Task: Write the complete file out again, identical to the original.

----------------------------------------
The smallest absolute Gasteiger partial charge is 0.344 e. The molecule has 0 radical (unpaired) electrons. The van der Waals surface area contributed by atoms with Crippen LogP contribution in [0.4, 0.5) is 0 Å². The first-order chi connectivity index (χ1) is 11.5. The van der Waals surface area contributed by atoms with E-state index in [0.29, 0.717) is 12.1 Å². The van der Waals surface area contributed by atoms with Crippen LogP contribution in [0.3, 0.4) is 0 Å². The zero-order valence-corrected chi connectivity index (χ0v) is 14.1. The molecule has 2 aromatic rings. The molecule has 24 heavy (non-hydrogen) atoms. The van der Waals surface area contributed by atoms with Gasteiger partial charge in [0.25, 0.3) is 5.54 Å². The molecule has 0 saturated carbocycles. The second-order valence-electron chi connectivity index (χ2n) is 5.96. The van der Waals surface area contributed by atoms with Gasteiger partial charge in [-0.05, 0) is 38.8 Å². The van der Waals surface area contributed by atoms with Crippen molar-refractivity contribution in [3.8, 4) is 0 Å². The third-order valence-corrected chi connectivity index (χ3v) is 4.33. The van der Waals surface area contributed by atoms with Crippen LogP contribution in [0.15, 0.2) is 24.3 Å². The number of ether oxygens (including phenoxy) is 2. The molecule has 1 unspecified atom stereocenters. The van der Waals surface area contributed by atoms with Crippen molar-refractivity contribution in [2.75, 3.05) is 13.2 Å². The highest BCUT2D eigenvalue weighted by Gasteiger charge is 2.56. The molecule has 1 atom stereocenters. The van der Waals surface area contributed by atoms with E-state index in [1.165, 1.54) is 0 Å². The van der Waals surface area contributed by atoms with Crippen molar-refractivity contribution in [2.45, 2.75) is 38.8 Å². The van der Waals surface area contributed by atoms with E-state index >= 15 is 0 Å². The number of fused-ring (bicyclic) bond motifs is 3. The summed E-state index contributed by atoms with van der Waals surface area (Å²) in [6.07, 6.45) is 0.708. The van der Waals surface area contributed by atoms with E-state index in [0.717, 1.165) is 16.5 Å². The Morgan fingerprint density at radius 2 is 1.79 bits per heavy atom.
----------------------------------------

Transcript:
The smallest absolute Gasteiger partial charge is 0.344 e. The molecule has 0 radical (unpaired) electrons. The van der Waals surface area contributed by atoms with Crippen LogP contribution in [0.4, 0.5) is 0 Å². The first-order chi connectivity index (χ1) is 11.5. The van der Waals surface area contributed by atoms with E-state index in [0.29, 0.717) is 12.1 Å². The van der Waals surface area contributed by atoms with Crippen LogP contribution in [0.3, 0.4) is 0 Å². The zero-order valence-corrected chi connectivity index (χ0v) is 14.1. The molecule has 2 aromatic rings. The molecule has 24 heavy (non-hydrogen) atoms. The van der Waals surface area contributed by atoms with Gasteiger partial charge in [0.25, 0.3) is 5.54 Å². The molecule has 0 saturated carbocycles. The second-order valence-electron chi connectivity index (χ2n) is 5.96. The van der Waals surface area contributed by atoms with Gasteiger partial charge in [-0.05, 0) is 38.8 Å². The van der Waals surface area contributed by atoms with Crippen molar-refractivity contribution in [3.8, 4) is 0 Å². The third-order valence-corrected chi connectivity index (χ3v) is 4.33. The van der Waals surface area contributed by atoms with Crippen LogP contribution in [0.15, 0.2) is 24.3 Å². The number of ether oxygens (including phenoxy) is 2. The molecule has 1 unspecified atom stereocenters. The van der Waals surface area contributed by atoms with Crippen molar-refractivity contribution in [2.75, 3.05) is 13.2 Å². The highest BCUT2D eigenvalue weighted by Gasteiger charge is 2.56. The molecule has 1 atom stereocenters. The van der Waals surface area contributed by atoms with E-state index in [1.165, 1.54) is 0 Å². The van der Waals surface area contributed by atoms with Crippen molar-refractivity contribution in [2.45, 2.75) is 38.8 Å². The van der Waals surface area contributed by atoms with E-state index >= 15 is 0 Å². The number of fused-ring (bicyclic) bond motifs is 3. The summed E-state index contributed by atoms with van der Waals surface area (Å²) in [6.07, 6.45) is 0.708. The van der Waals surface area contributed by atoms with E-state index in [0.717, 1.165) is 16.5 Å². The Morgan fingerprint density at radius 2 is 1.79 bits per heavy atom.